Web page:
We meet 3 groups of people who had been on Cherokee. They were all nice and had been there 5 days and said the flies were bad. Did I mention it was upper 90’s they had predicted 70’s. The 180 rod Portage from Scoop to Cherokee Creek was almost a deal breaker for me. We had to double portage each time. My husband carried the canoe part of the way then we put it down and set our dog in the canoe and told her to stay and she gladly did. We then went back and got our last two packs and carried them to the end and took our dog with us then went back for the canoe and our last pack. My husband did amazing carrying the canoe on these trails of tree trunks and rocks and sharp turns, with a canoe on your head is not easy.

I should mention we had the following for packs: 1. Food bag, one burner camp stove and dishes, pans etc weighed 30to35 lbs and air mats. 2. Sleeping bags and chairs weighed 30 lbs . 3. Gear bag and clothes, fishing poles, 30 to 35 lbs 4. Backpack with rain wear , water filter pump system.

We did bring our 13 year old springer, Sam with us she loves to canoe and fish, the portages were hard on her. She has pretty much lost her hearing but knows hand signals and she never barks, she was happy to be with us.

As we entered Cherokee Lake a Bald Eagle greeted us and the loons were talking as well, as if to say welcome to our world. We had gone on B.W.C.A website and found the camping site we wanted, it had a beach and great shade trees right on the shore, on Cherokee this is what kept me going when we finally got back in the water after the long portage. We paddled with excitement to know we were almost there, we turned that corner on the Lake and someone was already there. My husband said I saw your paddle drop with disappointment. My husband had marked the map with the campsites we would like and so we headed to campsite #2 on his list. We headed on and found the best campsite ever. We were so glad to get it. It was west facing and this helped with bugs and breeze it was great. We arrived at camp at 3:05 pm and we had left at 7:15 am. We were both spent and were glad to get camp set up quickly. We loved our campsite and even though I was disappointed that we didn’t get the beach site this was beautiful. There were two good spots for tents. My husband quickly set up ropes to run the back pack up the tree from the bears and was faithful about doing this each time we used things out of the food bag. The toliet was way back in the forest and I might say I never went up there myself. My husband was good about coming with me. But just imagine taking your shirt off and your swimsuit down guess where the Mosquitoes’ went. Our campsite had two ways in and out from the water. The people before us had stacked rocks towers in various places and that was fun to find and imagine who had been there.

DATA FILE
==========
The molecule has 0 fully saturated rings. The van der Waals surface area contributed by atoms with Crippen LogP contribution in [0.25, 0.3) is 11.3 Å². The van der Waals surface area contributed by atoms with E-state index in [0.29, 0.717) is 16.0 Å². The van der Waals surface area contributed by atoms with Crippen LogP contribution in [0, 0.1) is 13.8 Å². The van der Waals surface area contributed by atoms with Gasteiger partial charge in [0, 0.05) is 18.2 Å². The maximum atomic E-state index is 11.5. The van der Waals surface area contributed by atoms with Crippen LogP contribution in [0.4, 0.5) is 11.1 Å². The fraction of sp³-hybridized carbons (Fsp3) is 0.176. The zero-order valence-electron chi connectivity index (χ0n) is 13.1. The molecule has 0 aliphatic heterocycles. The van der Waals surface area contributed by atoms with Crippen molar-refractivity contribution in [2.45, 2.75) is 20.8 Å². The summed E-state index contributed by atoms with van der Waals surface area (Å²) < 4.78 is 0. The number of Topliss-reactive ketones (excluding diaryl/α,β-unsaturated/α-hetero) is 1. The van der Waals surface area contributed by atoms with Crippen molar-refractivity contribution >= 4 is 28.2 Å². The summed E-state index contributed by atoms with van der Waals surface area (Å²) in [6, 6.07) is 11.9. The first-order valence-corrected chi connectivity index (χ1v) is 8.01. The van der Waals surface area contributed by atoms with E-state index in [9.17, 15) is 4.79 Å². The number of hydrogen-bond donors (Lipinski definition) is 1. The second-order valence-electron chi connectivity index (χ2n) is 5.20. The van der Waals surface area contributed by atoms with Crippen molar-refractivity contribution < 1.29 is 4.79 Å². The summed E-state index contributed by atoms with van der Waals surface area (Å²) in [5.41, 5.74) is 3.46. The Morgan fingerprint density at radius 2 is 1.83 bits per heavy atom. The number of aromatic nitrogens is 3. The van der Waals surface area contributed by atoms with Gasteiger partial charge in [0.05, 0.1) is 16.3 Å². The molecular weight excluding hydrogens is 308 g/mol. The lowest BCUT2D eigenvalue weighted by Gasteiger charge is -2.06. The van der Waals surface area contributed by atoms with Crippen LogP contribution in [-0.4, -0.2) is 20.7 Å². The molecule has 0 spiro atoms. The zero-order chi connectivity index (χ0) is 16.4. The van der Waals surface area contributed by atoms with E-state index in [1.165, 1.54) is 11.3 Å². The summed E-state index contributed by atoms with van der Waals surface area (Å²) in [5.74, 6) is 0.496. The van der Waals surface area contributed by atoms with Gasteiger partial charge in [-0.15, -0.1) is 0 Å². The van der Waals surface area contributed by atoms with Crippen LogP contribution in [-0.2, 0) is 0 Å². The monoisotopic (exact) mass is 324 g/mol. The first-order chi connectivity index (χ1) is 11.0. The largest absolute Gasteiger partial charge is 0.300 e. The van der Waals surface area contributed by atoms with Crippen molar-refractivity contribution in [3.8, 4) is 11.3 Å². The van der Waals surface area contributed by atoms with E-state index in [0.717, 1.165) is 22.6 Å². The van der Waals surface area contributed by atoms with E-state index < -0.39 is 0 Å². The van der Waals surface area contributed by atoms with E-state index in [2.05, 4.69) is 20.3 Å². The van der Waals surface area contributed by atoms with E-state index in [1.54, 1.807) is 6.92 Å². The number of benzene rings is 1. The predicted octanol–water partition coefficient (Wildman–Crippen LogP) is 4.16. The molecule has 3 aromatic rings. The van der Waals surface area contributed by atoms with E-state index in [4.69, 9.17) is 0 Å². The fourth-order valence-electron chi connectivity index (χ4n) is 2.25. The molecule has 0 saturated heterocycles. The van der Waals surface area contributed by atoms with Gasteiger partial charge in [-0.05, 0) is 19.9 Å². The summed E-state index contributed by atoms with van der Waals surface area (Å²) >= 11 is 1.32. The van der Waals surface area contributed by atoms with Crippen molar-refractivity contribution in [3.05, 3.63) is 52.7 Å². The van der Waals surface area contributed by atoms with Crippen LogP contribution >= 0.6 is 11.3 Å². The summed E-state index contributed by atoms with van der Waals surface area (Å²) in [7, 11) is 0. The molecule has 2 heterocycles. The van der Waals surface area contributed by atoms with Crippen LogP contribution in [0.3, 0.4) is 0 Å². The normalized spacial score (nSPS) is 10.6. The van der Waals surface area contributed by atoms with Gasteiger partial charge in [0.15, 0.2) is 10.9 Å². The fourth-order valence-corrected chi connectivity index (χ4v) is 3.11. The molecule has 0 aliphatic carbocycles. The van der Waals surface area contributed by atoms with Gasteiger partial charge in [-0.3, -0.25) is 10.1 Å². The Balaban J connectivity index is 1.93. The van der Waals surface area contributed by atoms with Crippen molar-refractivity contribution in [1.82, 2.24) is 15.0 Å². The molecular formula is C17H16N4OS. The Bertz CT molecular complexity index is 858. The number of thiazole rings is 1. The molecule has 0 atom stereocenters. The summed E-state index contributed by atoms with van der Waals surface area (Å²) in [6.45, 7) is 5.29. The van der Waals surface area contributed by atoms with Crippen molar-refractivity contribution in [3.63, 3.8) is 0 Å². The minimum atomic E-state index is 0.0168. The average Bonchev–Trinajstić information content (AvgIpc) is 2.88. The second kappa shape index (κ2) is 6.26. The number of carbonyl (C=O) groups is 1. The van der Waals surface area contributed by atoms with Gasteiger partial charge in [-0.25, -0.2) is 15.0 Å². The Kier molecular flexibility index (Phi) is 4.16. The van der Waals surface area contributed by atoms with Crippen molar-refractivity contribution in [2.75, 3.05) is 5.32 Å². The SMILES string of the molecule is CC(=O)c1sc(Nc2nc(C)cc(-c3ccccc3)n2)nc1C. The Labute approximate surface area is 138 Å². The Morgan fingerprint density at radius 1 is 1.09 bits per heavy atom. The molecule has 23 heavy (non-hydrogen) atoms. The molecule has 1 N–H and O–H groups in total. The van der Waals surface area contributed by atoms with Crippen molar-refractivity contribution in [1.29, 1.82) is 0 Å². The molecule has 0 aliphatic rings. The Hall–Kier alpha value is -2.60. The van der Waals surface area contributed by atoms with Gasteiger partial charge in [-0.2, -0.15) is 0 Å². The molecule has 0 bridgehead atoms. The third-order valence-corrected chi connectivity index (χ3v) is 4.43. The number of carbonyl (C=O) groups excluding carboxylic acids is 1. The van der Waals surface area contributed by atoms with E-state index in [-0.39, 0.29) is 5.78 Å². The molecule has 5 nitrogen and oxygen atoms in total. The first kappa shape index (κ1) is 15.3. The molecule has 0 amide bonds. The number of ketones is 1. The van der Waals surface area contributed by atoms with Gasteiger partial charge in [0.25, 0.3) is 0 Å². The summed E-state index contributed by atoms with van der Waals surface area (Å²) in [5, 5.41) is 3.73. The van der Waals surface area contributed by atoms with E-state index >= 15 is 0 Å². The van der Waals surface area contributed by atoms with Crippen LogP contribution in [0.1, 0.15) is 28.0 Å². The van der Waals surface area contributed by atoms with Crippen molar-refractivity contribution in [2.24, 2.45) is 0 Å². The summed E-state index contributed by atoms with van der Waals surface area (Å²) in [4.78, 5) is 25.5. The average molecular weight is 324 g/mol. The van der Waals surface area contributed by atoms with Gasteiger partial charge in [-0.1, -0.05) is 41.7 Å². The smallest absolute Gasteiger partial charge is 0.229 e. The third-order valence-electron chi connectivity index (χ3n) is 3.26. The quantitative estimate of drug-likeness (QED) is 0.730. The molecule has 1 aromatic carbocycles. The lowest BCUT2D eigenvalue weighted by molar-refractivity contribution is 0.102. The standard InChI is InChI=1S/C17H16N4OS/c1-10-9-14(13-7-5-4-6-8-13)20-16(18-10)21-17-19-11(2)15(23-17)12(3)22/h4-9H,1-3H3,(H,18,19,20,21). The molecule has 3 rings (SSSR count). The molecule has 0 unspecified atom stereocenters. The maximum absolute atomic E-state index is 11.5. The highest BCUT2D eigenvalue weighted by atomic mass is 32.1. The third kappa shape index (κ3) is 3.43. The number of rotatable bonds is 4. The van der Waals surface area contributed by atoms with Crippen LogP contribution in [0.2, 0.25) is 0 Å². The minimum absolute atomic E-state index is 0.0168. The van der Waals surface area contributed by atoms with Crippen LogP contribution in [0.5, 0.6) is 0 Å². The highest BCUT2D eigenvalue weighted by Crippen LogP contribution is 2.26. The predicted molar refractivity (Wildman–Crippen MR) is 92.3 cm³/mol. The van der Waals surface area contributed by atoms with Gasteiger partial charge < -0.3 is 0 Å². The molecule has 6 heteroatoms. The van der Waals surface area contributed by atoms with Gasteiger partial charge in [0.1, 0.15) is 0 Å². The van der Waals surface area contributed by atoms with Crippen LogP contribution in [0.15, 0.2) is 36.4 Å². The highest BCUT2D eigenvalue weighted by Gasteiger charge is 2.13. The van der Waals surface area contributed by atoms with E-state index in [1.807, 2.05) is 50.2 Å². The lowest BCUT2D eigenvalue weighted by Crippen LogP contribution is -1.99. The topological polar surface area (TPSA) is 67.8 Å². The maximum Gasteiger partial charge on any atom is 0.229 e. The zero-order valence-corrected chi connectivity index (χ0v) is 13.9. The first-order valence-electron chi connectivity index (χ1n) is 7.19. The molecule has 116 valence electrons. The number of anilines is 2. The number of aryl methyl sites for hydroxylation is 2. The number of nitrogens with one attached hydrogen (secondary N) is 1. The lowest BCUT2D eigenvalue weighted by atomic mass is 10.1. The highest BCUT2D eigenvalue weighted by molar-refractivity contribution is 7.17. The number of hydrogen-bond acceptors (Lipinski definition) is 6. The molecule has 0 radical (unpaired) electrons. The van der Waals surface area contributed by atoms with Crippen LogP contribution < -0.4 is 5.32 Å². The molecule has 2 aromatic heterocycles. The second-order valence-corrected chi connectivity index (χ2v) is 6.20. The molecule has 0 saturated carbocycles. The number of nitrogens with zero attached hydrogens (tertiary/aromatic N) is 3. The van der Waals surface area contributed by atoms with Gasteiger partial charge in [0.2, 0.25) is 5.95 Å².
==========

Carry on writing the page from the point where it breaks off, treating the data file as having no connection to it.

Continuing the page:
The loons did their dance for us many times, right in front our our campsite. The loons also sang each night and morning. We had a family of mergansers’ ducks swimming around at least 3 days. We did catch Northern and had one supper of fish it was fabulous. We took steak and potatoes to cook the first night of our trip what a feast. The scenery was unbelievable!!The water reflected the beauty over and over again. The paddling has created a memory to keep for a lifetime. You could set your clock to what time the mosquitoes came flying into camp each night, you could hear the roar across the lake.

When my husband first asked me about doing this trip he had showed me the B.W.C.A website and explained briefly about what would be involved and indicated he had always wanted to do this trip. His dad was quite ill and 90 years old and we weren’t sure we should be scheduling this trip, but we did it anyway and got out permits. My husband Dan later tells me he had dreamed of this trip since 1973 when he bought his first canoe. Then I was really on board to see that we made his dream come true. That Wednesday nite when we ate fresh cooked fish and sitting on our rock with a view of Cherokee Lake and all its wonders, I glanced over to my husband and saw his face and I thought Mission accomplished!! This is what pushed and carried me through the whole trip.